I attended a picture book writing conference recently, and the presenter asked for a show of hands of all those who at least occasionally wrote manuscript in rhyme. Nearly every hand in the room went up. And many new rhyming picture books are published each year. Yet aspiring PB writers are told frequently that rhyme is a very tough sell. So I’d love to see a post or two on how to sell rhyming PBs. Not tips on how to write in rhyme–there are lots of resources for that–but on how to SELL it, including the no-nos either in queries or in manuscripts that will stop an editor or agent cold.

Tim, there are no tricks to selling a rhyming manuscript other than making that rhyming manuscript GREAT. (There’s nothing you can say or do to sell a sub-par manuscript.)

Editors see a lot of bad rhyme, which is why they often tell new writers to avoid it. Rhyming manuscripts that don’t sell:

  • use common and predictable rhymes,
  • feature wonky meter,
  • veer off in an unbelievable direction to meet the rhyme scheme,
  • use awkward sentence structure to make a rhyme work,
  • feature too many near-rhymes, or
  • explore an overdone theme.

metermaids

What’s a GREAT rhyming story? A manuscript whose rhyme scheme is original and whose meter is consistent. A manuscript that features an appealing, marketable hook.

For a picture book, some agents and editors zip right past the cover letter to get to the meat of the manuscript, so I don’t think anything is going stop them cold, unless you’re wildly unprofessional and stuff your envelope full of glitter.

Your query/cover should:

  • address the agent/editor by name,
  • explain why you are submitting/targeting that editor/agent/imprint,
  • compare/contrast your book to existing titles,
  • include a brief synopsis,
  • offer a short bio (only with information relevant to writing for children), and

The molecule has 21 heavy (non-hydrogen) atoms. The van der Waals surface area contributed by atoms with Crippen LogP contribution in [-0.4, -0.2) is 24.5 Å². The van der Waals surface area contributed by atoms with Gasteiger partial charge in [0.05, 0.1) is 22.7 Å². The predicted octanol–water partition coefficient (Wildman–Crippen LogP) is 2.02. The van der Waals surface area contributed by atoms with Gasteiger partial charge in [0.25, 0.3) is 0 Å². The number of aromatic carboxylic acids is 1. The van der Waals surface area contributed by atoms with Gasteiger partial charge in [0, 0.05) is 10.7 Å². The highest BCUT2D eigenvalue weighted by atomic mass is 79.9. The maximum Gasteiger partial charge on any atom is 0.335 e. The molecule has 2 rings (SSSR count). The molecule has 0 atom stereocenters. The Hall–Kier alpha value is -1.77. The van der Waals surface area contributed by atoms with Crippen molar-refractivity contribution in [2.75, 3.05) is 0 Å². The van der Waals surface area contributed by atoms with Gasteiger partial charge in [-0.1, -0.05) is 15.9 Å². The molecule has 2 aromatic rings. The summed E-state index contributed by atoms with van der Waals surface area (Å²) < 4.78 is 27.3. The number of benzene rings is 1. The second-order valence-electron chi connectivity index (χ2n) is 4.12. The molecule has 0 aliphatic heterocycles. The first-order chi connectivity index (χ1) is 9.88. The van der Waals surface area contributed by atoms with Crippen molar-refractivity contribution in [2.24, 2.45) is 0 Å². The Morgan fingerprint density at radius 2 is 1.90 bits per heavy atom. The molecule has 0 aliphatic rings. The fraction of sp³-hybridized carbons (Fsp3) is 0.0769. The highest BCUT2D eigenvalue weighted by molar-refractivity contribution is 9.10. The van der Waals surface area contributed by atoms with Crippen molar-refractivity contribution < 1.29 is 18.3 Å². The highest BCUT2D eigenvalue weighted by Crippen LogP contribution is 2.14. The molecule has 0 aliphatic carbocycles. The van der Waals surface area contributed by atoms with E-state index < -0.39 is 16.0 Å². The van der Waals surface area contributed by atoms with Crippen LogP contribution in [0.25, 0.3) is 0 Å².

• have a polite closing.

It should be one page only.

The manuscript should be double-spaced in a 12 pt serif font, like Times New Roman.

Again, don’t use gimmicks. Good writing and a professional presentation are all you need to attract an agent/editor’s attention.

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Ginger asks:
What does a picture book look like in written form and do you add picture ideas?

I mentioned the standard format above. Here’s a pic of what the first page of a PB manuscript might look like:

pbpage

The second and each subsequent page header will include “Name/TITLE” on the left and numerical page number on the right.

Regarding art notes, that really requires its own post! See these previous posts:

The bottom line is that you only include art notes if it’s not clear what’s happening from the text alone. For instance, if your text says “Felix was happy” but he’s really upset, you need an art note so the illustrator doesn’t make him smile.

Write something like: “Felix was happy. [Art: Felix isn’t happy.]” You should not write “Felix was happy. [Art: Felix is stomping his feet, wearing red, waving his arms and sticking his tongue out.]” That’s far too specific and doesn’t leave the illustrator room to interpret Felix and his feelings.

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Part III to come tomorrow!